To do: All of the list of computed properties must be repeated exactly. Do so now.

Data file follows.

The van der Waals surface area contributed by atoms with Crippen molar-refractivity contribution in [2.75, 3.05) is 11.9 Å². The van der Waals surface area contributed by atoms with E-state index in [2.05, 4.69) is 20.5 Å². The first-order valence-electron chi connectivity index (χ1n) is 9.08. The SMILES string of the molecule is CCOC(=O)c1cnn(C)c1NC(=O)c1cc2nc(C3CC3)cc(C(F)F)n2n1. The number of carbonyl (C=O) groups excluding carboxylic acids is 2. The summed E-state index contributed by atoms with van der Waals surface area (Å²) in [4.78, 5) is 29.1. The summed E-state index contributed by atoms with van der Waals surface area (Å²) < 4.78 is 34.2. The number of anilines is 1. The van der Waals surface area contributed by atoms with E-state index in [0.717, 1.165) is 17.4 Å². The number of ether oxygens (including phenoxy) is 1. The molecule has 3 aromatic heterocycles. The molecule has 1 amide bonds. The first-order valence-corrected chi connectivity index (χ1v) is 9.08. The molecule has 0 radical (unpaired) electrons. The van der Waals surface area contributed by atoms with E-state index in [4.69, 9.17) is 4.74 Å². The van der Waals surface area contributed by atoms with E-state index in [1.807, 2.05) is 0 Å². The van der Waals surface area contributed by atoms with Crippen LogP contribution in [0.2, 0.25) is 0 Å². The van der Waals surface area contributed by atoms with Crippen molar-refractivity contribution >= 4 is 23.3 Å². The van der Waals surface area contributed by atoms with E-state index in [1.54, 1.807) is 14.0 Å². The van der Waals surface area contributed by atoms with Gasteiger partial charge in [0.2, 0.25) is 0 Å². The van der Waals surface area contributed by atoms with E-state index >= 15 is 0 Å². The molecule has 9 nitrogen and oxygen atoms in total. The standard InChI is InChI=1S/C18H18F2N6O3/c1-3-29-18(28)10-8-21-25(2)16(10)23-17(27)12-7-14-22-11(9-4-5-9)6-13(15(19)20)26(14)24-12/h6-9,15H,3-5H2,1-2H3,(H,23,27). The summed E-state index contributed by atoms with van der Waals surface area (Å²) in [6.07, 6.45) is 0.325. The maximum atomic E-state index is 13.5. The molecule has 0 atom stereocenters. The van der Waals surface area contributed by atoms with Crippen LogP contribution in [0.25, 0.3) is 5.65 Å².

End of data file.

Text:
The van der Waals surface area contributed by atoms with Crippen molar-refractivity contribution in [2.75, 3.05) is 11.9 Å². The van der Waals surface area contributed by atoms with E-state index in [2.05, 4.69) is 20.5 Å². The first-order valence-electron chi connectivity index (χ1n) is 9.08. The SMILES string of the molecule is CCOC(=O)c1cnn(C)c1NC(=O)c1cc2nc(C3CC3)cc(C(F)F)n2n1. The number of carbonyl (C=O) groups excluding carboxylic acids is 2. The summed E-state index contributed by atoms with van der Waals surface area (Å²) in [4.78, 5) is 29.1. The summed E-state index contributed by atoms with van der Waals surface area (Å²) < 4.78 is 34.2. The number of anilines is 1. The van der Waals surface area contributed by atoms with E-state index in [0.717, 1.165) is 17.4 Å². The number of ether oxygens (including phenoxy) is 1. The molecule has 3 aromatic heterocycles. The molecule has 1 amide bonds. The first-order valence-corrected chi connectivity index (χ1v) is 9.08. The molecule has 0 radical (unpaired) electrons. The van der Waals surface area contributed by atoms with E-state index in [4.69, 9.17) is 4.74 Å². The van der Waals surface area contributed by atoms with E-state index in [1.807, 2.05) is 0 Å². The van der Waals surface area contributed by atoms with Crippen LogP contribution in [0.2, 0.25) is 0 Å². The van der Waals surface area contributed by atoms with Crippen molar-refractivity contribution >= 4 is 23.3 Å². The van der Waals surface area contributed by atoms with E-state index in [1.54, 1.807) is 14.0 Å². The van der Waals surface area contributed by atoms with Gasteiger partial charge in [0.2, 0.25) is 0 Å². The van der Waals surface area contributed by atoms with E-state index >= 15 is 0 Å². The molecule has 9 nitrogen and oxygen atoms in total. The standard InChI is InChI=1S/C18H18F2N6O3/c1-3-29-18(28)10-8-21-25(2)16(10)23-17(27)12-7-14-22-11(9-4-5-9)6-13(15(19)20)26(14)24-12/h6-9,15H,3-5H2,1-2H3,(H,23,27). The summed E-state index contributed by atoms with van der Waals surface area (Å²) in [6.07, 6.45) is 0.325. The maximum atomic E-state index is 13.5. The molecule has 0 atom stereocenters. The van der Waals surface area contributed by atoms with Crippen LogP contribution in [0.25, 0.3) is 5.65 Å².